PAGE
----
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Program Information
The story behind the Iraqi Student Project
Theresa Kubasak,Gabe Huck
 Dale Lehman/WZRD  Contact Contributor
April 21, 2017, 9:25 p.m.

Author talk at the Evanston Public Library with introduction by Russell Johnson.

The authors recount how they ended up in Damascus, Syria preparing Iraqi refugee students for a free liberal arts education in the United States.

With little more than Gabe's social security income, a desire to make reparation for what the United Stated had done to Iraq, and Theresa's unbounded optimism and creative energy, they convinced 60 universities in the United States to offer tuition wavers and scholarships to the students who found their way to their shoestring project.

They talk about how they prepared the students to succeed in the US educational culture, the many embassy workers and various visiting scholars who volunteered as teachers and of the community support groups that were organized for each of the students once in the US and far from home.

They also speak of why they first traveled to Iraq, following the first Gulf War, and how in defiance of the State Departments ban, they carried candy, toys and medicine to Iraq. The program starts with Theresa's song "Going to Iraq".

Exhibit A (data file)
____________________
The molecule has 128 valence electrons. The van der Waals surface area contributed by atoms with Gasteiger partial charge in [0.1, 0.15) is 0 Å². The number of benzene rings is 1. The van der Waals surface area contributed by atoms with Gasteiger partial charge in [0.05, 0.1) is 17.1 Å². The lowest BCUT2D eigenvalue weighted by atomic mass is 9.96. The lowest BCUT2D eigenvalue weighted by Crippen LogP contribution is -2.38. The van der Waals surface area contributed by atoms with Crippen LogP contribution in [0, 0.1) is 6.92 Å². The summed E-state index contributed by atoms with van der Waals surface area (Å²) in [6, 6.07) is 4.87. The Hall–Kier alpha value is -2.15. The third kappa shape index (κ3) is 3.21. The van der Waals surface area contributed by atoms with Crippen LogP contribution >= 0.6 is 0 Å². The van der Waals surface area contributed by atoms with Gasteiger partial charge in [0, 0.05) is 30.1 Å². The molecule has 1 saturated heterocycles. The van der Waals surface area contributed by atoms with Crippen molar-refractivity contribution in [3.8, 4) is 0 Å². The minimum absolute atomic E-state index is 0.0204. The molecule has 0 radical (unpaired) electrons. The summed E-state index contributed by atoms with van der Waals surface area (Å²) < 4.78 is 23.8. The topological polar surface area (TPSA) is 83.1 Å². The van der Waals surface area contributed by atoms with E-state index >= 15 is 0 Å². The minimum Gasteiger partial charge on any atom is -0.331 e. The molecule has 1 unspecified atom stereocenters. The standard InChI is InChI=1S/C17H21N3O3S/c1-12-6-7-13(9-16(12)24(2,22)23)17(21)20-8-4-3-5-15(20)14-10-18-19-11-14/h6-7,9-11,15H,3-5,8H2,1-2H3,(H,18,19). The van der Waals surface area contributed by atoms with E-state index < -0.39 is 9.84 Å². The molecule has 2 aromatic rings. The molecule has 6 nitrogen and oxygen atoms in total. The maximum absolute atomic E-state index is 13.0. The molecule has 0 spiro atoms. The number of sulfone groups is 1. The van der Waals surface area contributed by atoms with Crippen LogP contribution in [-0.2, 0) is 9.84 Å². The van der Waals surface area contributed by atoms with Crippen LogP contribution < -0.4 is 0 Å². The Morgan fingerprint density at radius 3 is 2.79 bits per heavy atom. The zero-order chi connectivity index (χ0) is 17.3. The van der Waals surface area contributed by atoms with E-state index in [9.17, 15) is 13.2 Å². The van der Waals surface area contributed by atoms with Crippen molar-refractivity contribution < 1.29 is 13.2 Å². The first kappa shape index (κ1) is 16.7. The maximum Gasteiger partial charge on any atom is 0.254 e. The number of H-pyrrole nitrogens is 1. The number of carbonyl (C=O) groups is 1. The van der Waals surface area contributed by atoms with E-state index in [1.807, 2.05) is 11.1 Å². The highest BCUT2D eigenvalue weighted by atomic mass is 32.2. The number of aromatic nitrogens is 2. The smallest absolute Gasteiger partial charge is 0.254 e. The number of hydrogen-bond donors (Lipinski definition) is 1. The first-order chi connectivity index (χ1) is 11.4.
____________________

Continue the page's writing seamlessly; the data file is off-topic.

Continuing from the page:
The Iraqi Student Project saw almost all of it's 60 students graduate, with many going on to graduate school in the US and some returning to Iraq to work as teachers. Gabe and Theresa are now helping Syrian refugee students via their former Arabic teacher who found refuge in Istanbul, to get scholarships to universities in Canada after Trump banned Syrians from traveling to the US.
Evanston Public Library -Lesley Williams, adult services
St. Nickolas Church
Neighbors for Peace
Syrian Student Project
Theresa Kubasak
91 1/2 Franklin St.
Harrisonburg VA 22801

Few Americans have a clue as to the depth of culture and learning that we in the West are beneficiaries of that originated in the "fertile crescent" or that three religions lived in harmony prior to Western intervention. Theresa composed the song "Going to Iraq" during the years they lived in Evanston and volunteered with Voices in the Wilderness to travel to Iraq, to draw attention to the sanctions imposed by the US through the United Nations.

Lasting more than 9 years, the sanctions resulted in the deaths of 500,000 children who died from preventable disease and malnutrition because the US military intentionally destroyed most of Iraq's modern infrastructure. Then Secretary of State Madeline Albright said the deaths were "worth it" to achieve her policy goals.

You can hear former UN official Hans von Sponeck, "A Different Kind of War", and Joy Gordon, "Invisible War: The United States and the Iraq Sanctions", speak about the brutality of those economic sanctions here:

Syrian Student Project
Theresa Kubasak
91 1/2 Franklin St.
Harrisonburg VA 22801

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